One other point. When the Poles went into exile in the UK during WW2 what did they do? They formed combat units (among other things, they took Monte Cassino), contributed pilots to the RAF and parachuted back into Nazi-held Poland to help with intel. The Free French did likewise. So did Norwegians, Dutch etc…

    So, where is the army we’re forming from Syrian refugees in Jordan and Turkey? 3 million refugees. Even if you believe the absurd 2% number, that’s 60,000 potential soldiers. It should be child’s play to recruit a force of ten thousand. Right? So why isn’t that happening? Why are these refugees seemingly less willing to fight for the country from which they’ve fled? Where are the Free Syrian Brigades? How many billions did we spend to ‘train’ six guys?

    Something is not right here.

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  28. humanoid.panda says:

    @michael reynolds: Because its a civil war,and various refugees belong to various communities, who support various actors? In other words, whom do you propose to liberate Syria FROM? Add to that the the Free Poles were not randomly selected refugees- they were overwhelmingly former Polish soldiers interned by the Soviets, and released in 1941.

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  29. michael reynolds says:

    @humanoid.panda:

    Your point goes to the political unreliability of the refugees. Some flee ISIS, some flee Assad, some just want a job. That’s where the analogy to 1939 Jewish refugees breaks down. Half the Jews did not hate the other half. And no part of Judaism then supported terrorism. And Judaism has never been an evangelizing religion with visions of replacing all other faiths.

    So we want to import 10,000 now and 100,000 eventually, from which population we either cannot or will not attempt to recruit a fighting force because they represent both sides of a civil war. The analogy is not 1939 Jews, it would be closer to imagine Mexico taking in large numbers of both Yankees and Rebels in 1865 – but armed with the tools of terrorism.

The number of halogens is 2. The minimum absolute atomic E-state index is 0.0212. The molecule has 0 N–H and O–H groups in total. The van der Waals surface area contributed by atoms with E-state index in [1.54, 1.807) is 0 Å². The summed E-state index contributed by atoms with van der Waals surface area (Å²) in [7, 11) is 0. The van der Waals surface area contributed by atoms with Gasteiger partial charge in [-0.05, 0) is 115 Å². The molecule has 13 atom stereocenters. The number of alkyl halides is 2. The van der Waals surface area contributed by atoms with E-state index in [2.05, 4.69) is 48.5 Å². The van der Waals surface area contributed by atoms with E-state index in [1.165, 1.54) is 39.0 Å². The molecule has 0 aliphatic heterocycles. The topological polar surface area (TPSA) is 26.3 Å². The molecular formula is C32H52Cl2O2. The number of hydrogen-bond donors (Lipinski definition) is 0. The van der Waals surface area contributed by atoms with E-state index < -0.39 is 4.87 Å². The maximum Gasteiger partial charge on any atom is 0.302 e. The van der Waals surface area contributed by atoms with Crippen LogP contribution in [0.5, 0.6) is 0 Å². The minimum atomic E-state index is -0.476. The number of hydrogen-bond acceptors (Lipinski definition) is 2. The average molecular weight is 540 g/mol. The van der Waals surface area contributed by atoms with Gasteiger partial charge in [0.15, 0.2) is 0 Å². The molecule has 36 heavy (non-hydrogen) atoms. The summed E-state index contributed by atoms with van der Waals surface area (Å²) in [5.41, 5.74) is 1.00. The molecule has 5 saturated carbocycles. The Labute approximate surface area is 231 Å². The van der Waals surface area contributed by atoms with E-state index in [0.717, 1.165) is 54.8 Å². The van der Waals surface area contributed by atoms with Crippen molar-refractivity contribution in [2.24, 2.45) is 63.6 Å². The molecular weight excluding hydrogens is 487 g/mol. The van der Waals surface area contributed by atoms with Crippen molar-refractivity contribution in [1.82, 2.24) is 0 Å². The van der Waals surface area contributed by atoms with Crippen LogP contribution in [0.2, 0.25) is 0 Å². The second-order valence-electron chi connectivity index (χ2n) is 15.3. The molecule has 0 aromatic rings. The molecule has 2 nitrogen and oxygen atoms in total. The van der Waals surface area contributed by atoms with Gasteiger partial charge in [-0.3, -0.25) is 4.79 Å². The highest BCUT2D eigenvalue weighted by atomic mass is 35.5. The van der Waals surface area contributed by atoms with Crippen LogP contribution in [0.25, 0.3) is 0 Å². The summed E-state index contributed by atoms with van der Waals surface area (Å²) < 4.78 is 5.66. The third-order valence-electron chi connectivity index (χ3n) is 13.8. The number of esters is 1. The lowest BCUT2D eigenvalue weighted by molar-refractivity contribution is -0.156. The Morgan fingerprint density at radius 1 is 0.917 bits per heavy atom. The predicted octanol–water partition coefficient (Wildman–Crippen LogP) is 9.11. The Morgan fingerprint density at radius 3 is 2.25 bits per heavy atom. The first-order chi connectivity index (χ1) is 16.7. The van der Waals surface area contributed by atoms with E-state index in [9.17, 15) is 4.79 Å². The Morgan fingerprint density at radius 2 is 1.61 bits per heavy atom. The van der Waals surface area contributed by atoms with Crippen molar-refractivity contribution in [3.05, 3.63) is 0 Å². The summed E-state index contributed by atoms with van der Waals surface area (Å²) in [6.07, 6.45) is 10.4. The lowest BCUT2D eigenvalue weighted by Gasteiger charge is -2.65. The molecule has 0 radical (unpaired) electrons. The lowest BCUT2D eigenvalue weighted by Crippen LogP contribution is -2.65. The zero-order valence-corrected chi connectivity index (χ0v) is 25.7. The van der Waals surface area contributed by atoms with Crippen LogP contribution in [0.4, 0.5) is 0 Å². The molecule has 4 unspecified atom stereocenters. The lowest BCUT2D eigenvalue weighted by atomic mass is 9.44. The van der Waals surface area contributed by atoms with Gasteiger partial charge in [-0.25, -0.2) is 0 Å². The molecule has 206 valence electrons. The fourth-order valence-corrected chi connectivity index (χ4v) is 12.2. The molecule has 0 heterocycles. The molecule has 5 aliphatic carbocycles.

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  30. Davebo says:

    @michael reynolds:

    Had we been able to swing US power behind either side in the early days of WW1, that war would not have become what it did

    The level of historical ignorance required to make this statement is hard to understate.

    Like or Dislike: Thumb up 5 Thumb down 0

  31. Rafer Janders says:

    @michael reynolds:

    Explain why it is absolute fantasy to imagine that the US could have embraced its nascent power and become a serious military force in 1913. We managed it a few years later. And ditto for 1939.

    You know, I spent several decades studying history in some depth. The fact that someone doesn’t have more than a junior high level knowledge of this is not reason for me to take a half-hour to write an in-depth post detailing all the fallacies, false assumptions, and mistakes in the initial comment.

    Or, in shorter terms, the fact that something could have happened does not mean that it was at all probable that it would have happened. Possibility does not equal probability.

    Obviously the resources existed. What was lacking was leadership and ideology.